8 Old-Fashioned Stews You Need to Know How to Make
There truly is nothing like cozying up with a warm, comforting meal on a chilly night. Sure, that usual slow cooker soup you love is always an easy go-to for moments like this. But let's take it up a notch, shall we? Instead of mixing together your usual soup, learn how to make one of these classic old-fashioned stews for a cozy night in.
While a soup is usually a mixture of items in a broth or a cheesy, creamy sauce, a stew cooks a bit differently—offering up just enough liquid for the items to "stew" and tenderize for a truly incredible flavor. And unlike a roast, which slow cooks a large cut of meat for a longer period of time, a stew cooks chunks of meat and vegetables that make it easier to scoop and serve when it's finally time for dinner.
So, break out your dutch oven and whip up one of these delectable old-fashioned stews! And for more warm, delicious recipe ideas that will make you want to curl up by a fire, be sure to check out 25 Cozy Soup Recipes That Are Perfect For Weight Loss This Fall.
Best-Ever Beef Stew in Red Wine
If there's any stew that you have to earn how to make, it's this classic beef stew. This old-fashioned stew has all of the traditional ingredients—beef, potatoes, carrots, onions—all simmered together in a delectable red wine reduction. It's the perfect cozy meal to enjoy for a blistery winter night.
Get our recipe for Best-Ever Beef Stew in Red Wine.
Smoky Spanish Beef Stew With Olives
For a different take on a classic old-fashioned stew, this smoky Spanish beef stew has a flavorful, tangy twist thanks to pimiento peppers and olives. This is the perfect low-carb rendition of a classic beef stew if you're looking for something a little lighter.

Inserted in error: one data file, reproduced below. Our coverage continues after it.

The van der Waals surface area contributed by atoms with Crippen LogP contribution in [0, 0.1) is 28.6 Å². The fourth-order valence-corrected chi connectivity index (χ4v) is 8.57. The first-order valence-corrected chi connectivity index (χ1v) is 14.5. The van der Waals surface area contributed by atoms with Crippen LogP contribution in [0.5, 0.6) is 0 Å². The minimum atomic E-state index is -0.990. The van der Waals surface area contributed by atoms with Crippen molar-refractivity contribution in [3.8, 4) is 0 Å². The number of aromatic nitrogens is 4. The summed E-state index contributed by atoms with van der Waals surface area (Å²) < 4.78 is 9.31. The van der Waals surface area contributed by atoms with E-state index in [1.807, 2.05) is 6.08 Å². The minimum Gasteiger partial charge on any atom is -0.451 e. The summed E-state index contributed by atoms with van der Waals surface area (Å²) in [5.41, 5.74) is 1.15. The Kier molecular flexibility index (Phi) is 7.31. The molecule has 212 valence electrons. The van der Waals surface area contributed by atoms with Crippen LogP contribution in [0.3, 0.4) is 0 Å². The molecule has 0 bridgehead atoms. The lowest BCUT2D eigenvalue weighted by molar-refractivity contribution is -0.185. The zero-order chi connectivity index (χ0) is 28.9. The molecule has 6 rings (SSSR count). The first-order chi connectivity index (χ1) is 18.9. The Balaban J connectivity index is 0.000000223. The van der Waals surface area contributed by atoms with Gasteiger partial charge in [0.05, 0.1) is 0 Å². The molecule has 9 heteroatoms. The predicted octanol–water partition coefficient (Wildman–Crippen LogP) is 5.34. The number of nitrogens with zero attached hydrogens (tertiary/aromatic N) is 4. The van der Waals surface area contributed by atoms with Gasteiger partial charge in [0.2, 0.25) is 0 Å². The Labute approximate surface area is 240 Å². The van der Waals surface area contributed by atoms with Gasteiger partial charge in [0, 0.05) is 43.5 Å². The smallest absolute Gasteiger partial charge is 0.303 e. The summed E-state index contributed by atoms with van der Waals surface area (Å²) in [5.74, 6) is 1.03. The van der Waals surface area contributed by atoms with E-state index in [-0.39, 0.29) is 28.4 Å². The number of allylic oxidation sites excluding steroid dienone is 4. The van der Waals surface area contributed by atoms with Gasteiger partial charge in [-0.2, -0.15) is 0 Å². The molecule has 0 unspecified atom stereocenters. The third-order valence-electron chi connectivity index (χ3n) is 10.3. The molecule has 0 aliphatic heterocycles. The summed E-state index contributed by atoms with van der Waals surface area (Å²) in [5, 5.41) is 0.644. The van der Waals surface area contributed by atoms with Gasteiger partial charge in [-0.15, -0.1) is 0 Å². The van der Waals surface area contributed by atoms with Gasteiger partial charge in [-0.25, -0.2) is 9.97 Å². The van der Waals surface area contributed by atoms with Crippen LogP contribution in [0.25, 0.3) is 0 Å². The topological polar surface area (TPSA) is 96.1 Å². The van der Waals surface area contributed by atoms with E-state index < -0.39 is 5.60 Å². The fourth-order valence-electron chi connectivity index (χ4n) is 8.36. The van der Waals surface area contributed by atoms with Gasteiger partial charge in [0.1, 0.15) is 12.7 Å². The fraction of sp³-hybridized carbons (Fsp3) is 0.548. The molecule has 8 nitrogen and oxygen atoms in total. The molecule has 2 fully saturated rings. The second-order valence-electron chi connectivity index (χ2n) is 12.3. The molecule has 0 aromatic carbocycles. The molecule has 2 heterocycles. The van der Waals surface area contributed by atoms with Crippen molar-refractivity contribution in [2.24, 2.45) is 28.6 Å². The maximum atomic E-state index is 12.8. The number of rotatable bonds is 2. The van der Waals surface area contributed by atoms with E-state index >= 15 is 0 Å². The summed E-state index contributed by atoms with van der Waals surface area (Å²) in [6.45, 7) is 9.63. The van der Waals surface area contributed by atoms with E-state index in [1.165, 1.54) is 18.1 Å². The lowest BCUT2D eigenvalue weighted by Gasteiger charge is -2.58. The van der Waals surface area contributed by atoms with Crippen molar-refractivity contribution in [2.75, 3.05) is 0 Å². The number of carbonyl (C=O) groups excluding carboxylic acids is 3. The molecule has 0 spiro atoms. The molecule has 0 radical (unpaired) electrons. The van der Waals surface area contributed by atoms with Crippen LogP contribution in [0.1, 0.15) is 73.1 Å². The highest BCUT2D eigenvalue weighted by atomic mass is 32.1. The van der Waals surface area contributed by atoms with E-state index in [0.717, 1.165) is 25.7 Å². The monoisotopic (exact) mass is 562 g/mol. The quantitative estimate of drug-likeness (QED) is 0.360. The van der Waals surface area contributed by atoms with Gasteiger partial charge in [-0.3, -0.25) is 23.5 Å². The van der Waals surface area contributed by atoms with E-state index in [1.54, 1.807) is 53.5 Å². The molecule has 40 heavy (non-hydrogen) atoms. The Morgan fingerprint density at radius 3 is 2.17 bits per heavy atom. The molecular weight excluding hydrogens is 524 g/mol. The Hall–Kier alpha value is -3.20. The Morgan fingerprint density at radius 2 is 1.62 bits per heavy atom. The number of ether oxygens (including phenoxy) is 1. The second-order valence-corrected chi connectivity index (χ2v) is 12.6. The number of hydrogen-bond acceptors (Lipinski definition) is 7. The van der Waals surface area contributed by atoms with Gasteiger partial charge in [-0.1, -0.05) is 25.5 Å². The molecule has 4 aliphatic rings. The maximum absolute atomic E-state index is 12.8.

Get our recipe for Smoky Spanish Beef Stew With Olives.
Veggie-Packed Minestrone With Pesto
While some would categorize a minestrone as a soup, truthfully, because this vegetable dish has a hearty amount of vegetables and beans, it's more closely resemblant to a stew. This delectable dish was a go-to in Italy, even during ancient Roman times. If you're looking for a stew that will use up all of those vegetables and beans in your fridge and pantry, a minestrone is the perfect option.
Get our recipe for Veggie-Packed Minestrone With Pesto.
Pasta e Fagioli
Another hearty Italian old-fashioned stew to learn how to make? Pasta e fagioli! Popularly known as a "bean stew" in Italy, this pasta and bean dish was also made popular during the time of ancient Romans. While our version is made with a pound of satiating ground beef, you could also make this lighter with a ground turkey, or even plant-based with a meat alternative—or just skip the meat altogether!
Get our recipe for Pasta e Fagioli.
Old-Fashioned Ham and Cabbage Soup with Potatoes
While beef stew tends to be what typically comes to mind when thinking of old-fashioned stews, cabbage stews and soups actually date all the way back to the Byzantine Empire, when the Romans first introduced cabbage to Russia. Though there have been many iterations of cabbage-based stews since then, this version of cabbage stew with ham and potatoes is a classic Irish culinary tradition originating around the 7th century. Be sure to use a quality stock for this recipe to boost the flavor of the potatoes, cabbage, and ham as the stew cooks.
Get the recipe from Healthy Epicurean.
For a leaner take on classic old-fashioned beef stew, this chicken stew is a simple, hearty option that uses chicken thighs instead of sirloin roast or beef chuck. Throw in some bacon to give your stew some additional flavor you'll love in every spoonful.
Get the recipe from The Seasoned Mom.
Easy Vegetable Stew
Looking for a vegetarian alternative to your usual old-fashioned stew? This recipe swaps out the beef for red lentils to still give you some satiating protein with every bite.
Get the recipe from Midwest Foodie.
Tired of making the same old stew? If you're looking for a fun twist on the usual, same-old bowl of stew, this recipe combines an old-fashioned beef stew with puttanesca sauce for an extra pop of flavor.
Get the recipe from Eat Happy Kitchen Newsletter.